When you think of classical conditioning, think of Pavlov's dog. I'm sure you remember the experiment Pavlov conducted where he'd ring a bell each time he'd feed a dog, and after enough time, the dog began to salivate and would come to the sound of the bell expecting food. This was also parodied in the comedy show The Office, where Jim Halpert would reboot his computer (it would make a sound), and then offer Dwight a breath mint. At which point Dwight would obnoxiously reach his hand out expecting a mint. Eventually, Jim reboots his computer but doesn't offer Dwight the mint. As expected, Dwight, without thinking, reaches his hand out to take the breath mint, which Jim isn't offering. Naturally, Dwight is confused and feels embarrassed. It's funny, but this is our brains' learning process! This is the language of the amygdala.

This is what is meant when some psychologists speak on the potential of "rewiring" the brain. It's a very core element in both behavioral and cognitive-behavioral therapy. Once we understand how the brain learns and forms these connections, we can use this to our advantage and potentially avoid inadvertently training the brain in negative ways and reinforcing bad pairing of stimuli, such as the case with agoraphobia and panic disorder. We can also use this to our advantage by building new pathways that are healthier and conducive to our recovery, aiding in neuroplasticity building.

This need not be complex. We don't need some fancy program like Gupta or DNRS, where they have us engage in strange activities (i.e., practicing laughing with a group of strangers). The concept here is that laughter does indeed do some fantastic things to the brain. And it is also true that even forcing and holding a smile can release good brain chemistry. It's quite an interesting phenomenon. However, the goal is to increase laughter and engage in such activity. We don't need to laugh with strangers for 2 minutes each day, which would make me feel utterly absurd and uncomfortable! Instead, watching comedy films, etc., can be just as effective.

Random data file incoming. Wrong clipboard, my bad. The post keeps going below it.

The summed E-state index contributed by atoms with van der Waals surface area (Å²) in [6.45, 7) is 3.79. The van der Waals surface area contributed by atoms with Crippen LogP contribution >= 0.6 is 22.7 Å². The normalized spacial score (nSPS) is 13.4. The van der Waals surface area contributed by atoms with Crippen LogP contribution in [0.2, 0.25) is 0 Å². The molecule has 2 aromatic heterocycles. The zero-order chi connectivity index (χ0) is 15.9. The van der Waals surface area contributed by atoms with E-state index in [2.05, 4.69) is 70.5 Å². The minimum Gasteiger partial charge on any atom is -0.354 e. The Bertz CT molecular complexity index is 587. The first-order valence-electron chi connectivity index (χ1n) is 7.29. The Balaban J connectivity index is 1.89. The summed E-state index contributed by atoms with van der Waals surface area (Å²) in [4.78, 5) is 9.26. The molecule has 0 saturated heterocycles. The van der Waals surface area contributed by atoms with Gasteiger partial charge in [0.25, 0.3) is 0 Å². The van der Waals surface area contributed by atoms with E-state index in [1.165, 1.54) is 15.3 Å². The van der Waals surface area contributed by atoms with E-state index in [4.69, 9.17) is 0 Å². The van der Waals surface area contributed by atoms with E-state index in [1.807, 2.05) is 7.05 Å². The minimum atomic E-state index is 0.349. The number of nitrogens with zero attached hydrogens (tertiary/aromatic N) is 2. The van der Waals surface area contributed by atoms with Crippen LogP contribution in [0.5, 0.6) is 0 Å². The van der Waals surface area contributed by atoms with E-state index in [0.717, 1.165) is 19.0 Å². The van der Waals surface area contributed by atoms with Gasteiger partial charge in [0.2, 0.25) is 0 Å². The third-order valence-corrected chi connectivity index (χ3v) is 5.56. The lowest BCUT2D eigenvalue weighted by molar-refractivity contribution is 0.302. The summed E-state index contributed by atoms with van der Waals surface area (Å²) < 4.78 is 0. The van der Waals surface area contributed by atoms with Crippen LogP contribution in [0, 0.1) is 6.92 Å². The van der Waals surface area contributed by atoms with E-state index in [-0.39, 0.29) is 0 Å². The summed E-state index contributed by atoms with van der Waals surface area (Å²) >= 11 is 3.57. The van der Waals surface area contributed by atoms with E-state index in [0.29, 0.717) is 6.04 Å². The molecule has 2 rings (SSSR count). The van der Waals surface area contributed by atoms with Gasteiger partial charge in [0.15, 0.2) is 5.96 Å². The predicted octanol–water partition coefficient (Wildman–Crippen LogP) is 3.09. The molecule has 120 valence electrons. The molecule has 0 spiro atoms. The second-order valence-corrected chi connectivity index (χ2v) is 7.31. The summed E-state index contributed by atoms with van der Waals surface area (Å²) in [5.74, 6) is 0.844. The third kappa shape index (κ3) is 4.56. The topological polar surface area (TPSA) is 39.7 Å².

The concept of "rewiring" the brain is rooted in neuroplasticity, an area of research dating back 100 years. Today, we do not question the science of neuroplasticity. This isn't something that's debatable. The brain grows and breaks down throughout our entire life span. If we do not "use" it, we certainly can "lose it." And lastly, the neurons that fire together tend to wire together. In other words, they create a neural connection uniting each other. Below are some links to more information.

Harvard Medical School: Can You Rewire Brain to get out of a Rut?

Neuroplasticity and Clinical Practice: Building Brain Power for Health

Neuroplasticity After Traumatic Brain Injury

Brain Plasticity is the Key to Recovery After Brain Injury or Stroke

Harvard Medical School: The Brain's Wiring Technicians